I Don’t Own Anything

let go possessions
A graveyard for previously “owned” stuff

Can you truly own anything? You can’t take it with you…

Our modern economy is based on the illusion of ownership. You can “own” clothing, artwork, electronics, a car, a house, the land itself. Or so we say. Or so we more or less mutually agree. Of course, the reality is that the bank still owns my house and my car, and if I don’t pay them for it, they will take them away. I suppose I “own” my clothing, furnishings, various appliances, and the food in my refrigerator. But even these things come from the earth, and one day they will return to the earth in some circuitous fashion. The shirt I wear today may have a number of “owners” before it takes another form.

I’ve written a lot about freedom lately, and it seems to me that you cannot own anything and be free. That is the reason, presumably, that so many of the most famous mystics and spiritualists owned practically nothing. For them, it was a simple shift in consciousness. Their needs were met, and they didn’t require anything else to fill them. There was no void inside to fill. They had found their own, divine internal well. What did they need with “stuff?”

Of course, I am writing this on a computer that I “own,” I have more than one set of clothes, I pay a mortgage, I drive a car, and I have furnishings that I’m fond of. I don’t have a problem with this, because I believe that Spirit is infinitely abundant, that I deserve to be infinitely abundant, and that it’s perfectly okay for me to be comfortable. Given that, how can I be free if possess all of this?

A house is just a place to keep your stuff while you go out and get more stuff.
~ George Carlin

Possession, ownership, this is all a mindset. Very wealthy people can afford to have their basic needs met, and then some. No doubt, some wealthy people live extremely lavish lifestyles. There is nothing inherently wrong with living well, but again, the mindset is what matters. If you own several estates filled with stuff, you have to manage it all. More often, it probably manages you. There can be a certain paranoia to owning lots of stuff, and the majority of our laws are written for the purpose of protecting one person’s stuff from other people. The more stuff you have, the more likely you are to fear that someone, somewhere, is going to take it away from you. And that is a prison of sorts.Hoarding is an extreme expression of possession and ownership. Hoarders become so emotionally attached to their stuff that they can’t allow any of it to leave them, including their trash. They literally become imprisoned by their stuff, stacked to the ceiling around them. Sometimes, their stuff kills them when a fire starts, and help cannot get to them through their wall of stuff. There’s a lesson there.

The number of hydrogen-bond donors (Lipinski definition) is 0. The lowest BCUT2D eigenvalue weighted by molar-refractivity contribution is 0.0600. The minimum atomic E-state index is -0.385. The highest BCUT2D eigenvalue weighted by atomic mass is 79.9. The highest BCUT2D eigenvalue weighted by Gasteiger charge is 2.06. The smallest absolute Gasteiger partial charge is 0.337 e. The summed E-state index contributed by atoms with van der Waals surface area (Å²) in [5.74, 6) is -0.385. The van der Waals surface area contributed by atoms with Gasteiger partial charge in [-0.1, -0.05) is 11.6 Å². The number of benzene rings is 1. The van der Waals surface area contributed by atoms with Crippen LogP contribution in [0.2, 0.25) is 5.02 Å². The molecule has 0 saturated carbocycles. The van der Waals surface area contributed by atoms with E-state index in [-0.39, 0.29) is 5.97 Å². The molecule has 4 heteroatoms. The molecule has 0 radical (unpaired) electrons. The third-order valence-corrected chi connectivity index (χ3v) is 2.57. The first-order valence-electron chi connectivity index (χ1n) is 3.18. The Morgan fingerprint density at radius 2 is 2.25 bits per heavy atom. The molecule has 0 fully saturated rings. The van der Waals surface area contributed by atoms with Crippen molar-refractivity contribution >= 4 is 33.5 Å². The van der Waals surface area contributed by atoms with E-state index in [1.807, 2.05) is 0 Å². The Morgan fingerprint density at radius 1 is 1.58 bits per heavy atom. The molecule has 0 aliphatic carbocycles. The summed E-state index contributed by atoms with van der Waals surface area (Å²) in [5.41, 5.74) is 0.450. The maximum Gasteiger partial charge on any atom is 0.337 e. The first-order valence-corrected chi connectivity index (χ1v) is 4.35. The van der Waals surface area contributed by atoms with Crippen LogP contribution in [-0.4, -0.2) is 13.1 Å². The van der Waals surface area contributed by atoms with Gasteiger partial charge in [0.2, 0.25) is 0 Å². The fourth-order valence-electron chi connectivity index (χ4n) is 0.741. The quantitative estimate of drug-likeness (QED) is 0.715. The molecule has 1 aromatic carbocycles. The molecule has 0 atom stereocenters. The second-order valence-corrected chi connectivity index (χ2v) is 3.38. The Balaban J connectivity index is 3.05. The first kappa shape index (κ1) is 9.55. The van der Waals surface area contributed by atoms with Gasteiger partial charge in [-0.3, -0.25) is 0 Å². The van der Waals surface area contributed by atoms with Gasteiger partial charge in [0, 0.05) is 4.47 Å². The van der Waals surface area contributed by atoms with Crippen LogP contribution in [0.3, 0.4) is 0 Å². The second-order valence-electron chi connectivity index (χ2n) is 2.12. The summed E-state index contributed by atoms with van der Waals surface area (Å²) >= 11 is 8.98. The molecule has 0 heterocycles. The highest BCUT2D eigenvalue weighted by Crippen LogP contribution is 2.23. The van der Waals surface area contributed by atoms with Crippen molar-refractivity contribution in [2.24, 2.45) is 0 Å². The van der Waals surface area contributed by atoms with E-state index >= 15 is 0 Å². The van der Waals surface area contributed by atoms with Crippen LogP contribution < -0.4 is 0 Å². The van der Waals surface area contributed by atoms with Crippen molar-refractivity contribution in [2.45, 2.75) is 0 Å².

No one can possess the land, yet we have created the illusion of land ownership. How can anyone own the land? The land belongs to all life. It belongs to Earth herself. It is no one’s to own. How can anyone own the oil or the minerals? No one can, yet, amazingly, we have allowed that illusion to persist. And we have created a dependence upon these things that is worse than any drug. Indeed, this addiction, if untreated, will kill life as we know it. Addicts are not free…So, what’s a person to do? Have no possessions? Asceticism is attractive, in its way, but all too often it becomes an excuse for self-punishment, and that’s not helpful.

The key, I believe, is in your mindset. Shift your thinking over. Recognize that ownership is an illusion, that property is an illusion. Be abundant and have what you need, even what you like, and be happy—but know in your heart that you are simply borrowing these things. Treat them as sacred gifts. Be thankful for all of them, and enjoy them. But lose your attachment to them. Know that they may break or leave you eventually. If this happens, let them go, with your blessing. If something leaves you, it’s simply making room for something else.

It is also certainly helpful to simplify your stuff. If your garage is so full of stuff that you can’t park your car in it, then it’s time to let something go. If you haven’t used something in three years, let it go. If you don’t absolutely love it, then let it go. Reducing how much stuff you have is actually quite freeing. “Stuff” can literally weigh you down.

Unfortunately, our economic system has become dependent on us having lots of “stuff,” and the drumbeat to buy, buy, buy is steady and consistent. And you will certainly still need things. Anyone with kids certainly will need to do their share of shopping. But you can be conscious while you do it. You can be aware. You can ask yourself questions like, “But do I really need this? Do I really even like this?”

I really like the Story of Stuff Project, which is helping to educate people about where your stuff is coming from and how it affects the planet. I like anything that helps you make informed decisions, so if you feel so inclined, check them out. But the most important thing is to shift your thinking, just that little bit. The rest will take care of itself.


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